Archive for January, 2010

“Scrambling and phrase structure in synchronic and diachronic perspective” (a new PhD dissertation)

January 17, 2010

A new PhD dissertation by Joel C. Wallenberg at University of Pennsylvania.

Title: “Antisymmetry and the Conservation of c-command: Scrambling and Phrase Structure in Synchronic and Diachronic Perspective.”


Linguistic Web Initiative

January 10, 2010

Language Faculty

Language Faculty is the unique natural human ability to process complex syntactic structures.  Together with the “conceptual-intentional” and “senso-motor” subsystems, it facilitates the human abilities of understanding and speech.

Language Faculty is a subject of study by theoretical linguists.

Theoretical Linguistics

After many years of intensive research in the field of theoretical linguistics, there has been significant progress in the deciphering of the general properties of human language. The recent expansion of research beyond English and other familiar European languages has enabled the refinement and verification of the central discoveries of theoretical linguistics.

Software startups compete in how many decades of fruitful research in theoretical linguistics they choose to ignore. A typical startup skips four or five. One of the leading linguistic companies is way ahead by using a linguistic parser that implements the state of the art linguistic framework from the late eighties…

Meaning Description Language

Relying on outdated theoretical frameworks is not the only problem of today’s linguistic technologies.  Another problem is the fact that the output produced is a complex and model-dependent parse tree. This does not provide application developers with any significant advantage in comparison to dealing with plain text directly.

The progress achieved by theoretical linguistics in the study of the human Language Faculty has opened the possibility of expressing at least the partial meaning of the natural language phrases in a way which is precise and scientifically sound.

The early version of this idea was awarded the 2007 Horizon Award by Computerworld.

Linguistic Web

Standardization of the Meaning Description Language will enable the clear division of labor between providers of linguistic analysis technology on the one side, and the application developers on the other.  While Linguistic intelligence companies will provide the service of translating the natural language to the standard formal meaning description language, the language oriented applications will put these results to practical use.  This, in turn, makes the Linguistic Web possible.

The Scientific Infrastructure for the Linguistic Web

January 5, 2010

There are two major pre-requisites for the emergence of the Linguistic Web:

1) A solid Linguistic Parser

2) An extensive Lexical Semantic Database

Not only do these two elements need to exist – they must also be generally available to developers worldwide. We will now examine what is the current status of each one of these two crucial components of the Linguistic Web.

Linguistic Parser

Just about everybody has heard about the big buzz generated by Powerset’s acquisition by Microsoft. This is just an example of the magnitude of effort needed for the development of realistic, industrial strength linguistic software.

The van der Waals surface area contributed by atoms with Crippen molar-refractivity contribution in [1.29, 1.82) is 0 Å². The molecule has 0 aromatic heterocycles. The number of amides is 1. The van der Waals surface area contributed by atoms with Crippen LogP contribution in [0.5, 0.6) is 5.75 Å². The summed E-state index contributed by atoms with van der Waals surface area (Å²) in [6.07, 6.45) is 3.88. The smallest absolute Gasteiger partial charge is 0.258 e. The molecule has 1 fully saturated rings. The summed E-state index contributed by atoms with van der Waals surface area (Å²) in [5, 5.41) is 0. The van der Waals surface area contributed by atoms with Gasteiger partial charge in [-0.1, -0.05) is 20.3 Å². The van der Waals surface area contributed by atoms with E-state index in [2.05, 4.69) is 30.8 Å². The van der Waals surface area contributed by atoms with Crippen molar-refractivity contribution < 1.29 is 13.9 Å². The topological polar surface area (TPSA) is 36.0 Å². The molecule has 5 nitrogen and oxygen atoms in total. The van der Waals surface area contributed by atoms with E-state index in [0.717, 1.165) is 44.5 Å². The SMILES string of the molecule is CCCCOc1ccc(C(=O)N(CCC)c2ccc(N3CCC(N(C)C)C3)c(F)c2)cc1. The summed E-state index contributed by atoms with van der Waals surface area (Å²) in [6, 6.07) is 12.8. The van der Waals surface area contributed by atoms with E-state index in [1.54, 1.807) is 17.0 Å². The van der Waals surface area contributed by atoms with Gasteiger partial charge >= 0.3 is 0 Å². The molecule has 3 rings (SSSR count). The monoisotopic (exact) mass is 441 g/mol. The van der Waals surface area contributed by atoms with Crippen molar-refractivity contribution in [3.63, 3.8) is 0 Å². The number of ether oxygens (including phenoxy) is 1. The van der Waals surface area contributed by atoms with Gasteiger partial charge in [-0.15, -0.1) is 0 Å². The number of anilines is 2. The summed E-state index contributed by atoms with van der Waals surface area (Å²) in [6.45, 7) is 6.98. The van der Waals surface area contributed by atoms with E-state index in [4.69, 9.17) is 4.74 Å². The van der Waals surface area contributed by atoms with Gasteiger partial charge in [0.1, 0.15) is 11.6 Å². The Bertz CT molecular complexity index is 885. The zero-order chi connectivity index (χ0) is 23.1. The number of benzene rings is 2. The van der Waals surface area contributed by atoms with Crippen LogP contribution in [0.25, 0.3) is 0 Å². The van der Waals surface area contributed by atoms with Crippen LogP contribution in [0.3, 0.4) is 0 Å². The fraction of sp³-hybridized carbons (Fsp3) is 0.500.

Scientific linguistic technology necessitates a very long period of development and significant financial investment.  Powerset’s collection of natural language technologies incorporates over 25 years of intense scientific research, which originated at the PARC (Palo Alto Research Center). 

After all this invested effort in research and development, it is not clear what the policy of Microsoft will be in regards to making their sophisticated linguistic platform generally available.   

And yet, there are other players on the block with advanced linguistic parsers, who just may go ahead and make available the scientific technology which can be used in the Linguistic Web for the massive production of language oriented applications.

Lexical Semantic Database

To meet the requirements of the Linguistic Web, any Semantic Ontology must be constructed in terms of natural semantic concepts used by Language Faculty (FL), the basis for the inborn human ability to process language.

What is needed is something such as the “Semantic Map” developed by Cognition Technologies.  It took more than 20 years to build, and is probably the largest scientific linguistic database for English in the industry.

Is there a comparable Lexical Semantic Database available for everyone? Not at the moment. Perhaps what is needed is a Wikipedia-type collective effort in order to build a global Lexical Semantic Database. Obviously, this effort must be in sync with the accumulated insights of the last 60 years of intense research in theoretical linguistics. 


Any way you look at it, an infrastructure which contains both a Linguistic Parser and a Lexical Semantic Database will be needed in order to jumpstart the Linguistic Web.

Imagine the economical impact of all these various natural language solutions, in all the major languages, being developed worldwide, all using the same underlying linguistic platform. Of course, a new standard format for the representation of Natural Language Objects will also be necessary, but this is a subject for another posting.